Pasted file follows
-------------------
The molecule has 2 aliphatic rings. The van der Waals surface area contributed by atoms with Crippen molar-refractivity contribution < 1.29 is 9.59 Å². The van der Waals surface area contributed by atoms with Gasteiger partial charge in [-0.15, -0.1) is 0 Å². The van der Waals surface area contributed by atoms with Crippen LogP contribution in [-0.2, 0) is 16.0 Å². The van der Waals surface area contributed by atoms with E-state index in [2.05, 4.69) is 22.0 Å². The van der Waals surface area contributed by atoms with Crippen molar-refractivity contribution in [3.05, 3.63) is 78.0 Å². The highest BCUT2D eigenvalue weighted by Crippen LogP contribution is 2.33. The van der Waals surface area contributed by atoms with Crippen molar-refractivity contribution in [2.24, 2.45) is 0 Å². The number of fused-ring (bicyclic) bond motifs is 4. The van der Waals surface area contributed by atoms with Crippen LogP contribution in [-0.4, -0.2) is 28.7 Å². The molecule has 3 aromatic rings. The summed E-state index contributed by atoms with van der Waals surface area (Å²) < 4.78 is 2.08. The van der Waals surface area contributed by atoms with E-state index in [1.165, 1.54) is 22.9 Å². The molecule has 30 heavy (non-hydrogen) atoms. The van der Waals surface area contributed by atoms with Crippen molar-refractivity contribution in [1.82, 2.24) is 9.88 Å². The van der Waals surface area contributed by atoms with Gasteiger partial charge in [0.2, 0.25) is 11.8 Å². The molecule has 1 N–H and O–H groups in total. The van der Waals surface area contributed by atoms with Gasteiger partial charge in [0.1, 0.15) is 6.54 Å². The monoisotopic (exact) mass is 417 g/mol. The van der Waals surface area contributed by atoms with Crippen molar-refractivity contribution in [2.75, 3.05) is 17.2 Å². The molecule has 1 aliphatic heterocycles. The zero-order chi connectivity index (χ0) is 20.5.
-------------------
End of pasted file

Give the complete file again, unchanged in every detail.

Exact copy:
The molecule has 2 aliphatic rings. The van der Waals surface area contributed by atoms with Crippen molar-refractivity contribution < 1.29 is 9.59 Å². The van der Waals surface area contributed by atoms with Gasteiger partial charge in [-0.15, -0.1) is 0 Å². The van der Waals surface area contributed by atoms with Crippen LogP contribution in [-0.2, 0) is 16.0 Å². The van der Waals surface area contributed by atoms with E-state index in [2.05, 4.69) is 22.0 Å². The van der Waals surface area contributed by atoms with Crippen molar-refractivity contribution in [3.05, 3.63) is 78.0 Å². The highest BCUT2D eigenvalue weighted by Crippen LogP contribution is 2.33. The van der Waals surface area contributed by atoms with Crippen molar-refractivity contribution in [2.24, 2.45) is 0 Å². The number of fused-ring (bicyclic) bond motifs is 4. The van der Waals surface area contributed by atoms with Crippen LogP contribution in [-0.4, -0.2) is 28.7 Å². The molecule has 3 aromatic rings. The summed E-state index contributed by atoms with van der Waals surface area (Å²) < 4.78 is 2.08. The van der Waals surface area contributed by atoms with E-state index in [1.165, 1.54) is 22.9 Å². The molecule has 30 heavy (non-hydrogen) atoms. The van der Waals surface area contributed by atoms with Crippen molar-refractivity contribution in [1.82, 2.24) is 9.88 Å². The van der Waals surface area contributed by atoms with Gasteiger partial charge in [0.2, 0.25) is 11.8 Å². The molecule has 1 N–H and O–H groups in total. The van der Waals surface area contributed by atoms with Gasteiger partial charge in [0.1, 0.15) is 6.54 Å². The monoisotopic (exact) mass is 417 g/mol. The van der Waals surface area contributed by atoms with Crippen molar-refractivity contribution in [2.75, 3.05) is 17.2 Å². The molecule has 1 aliphatic heterocycles. The zero-order chi connectivity index (χ0) is 20.5.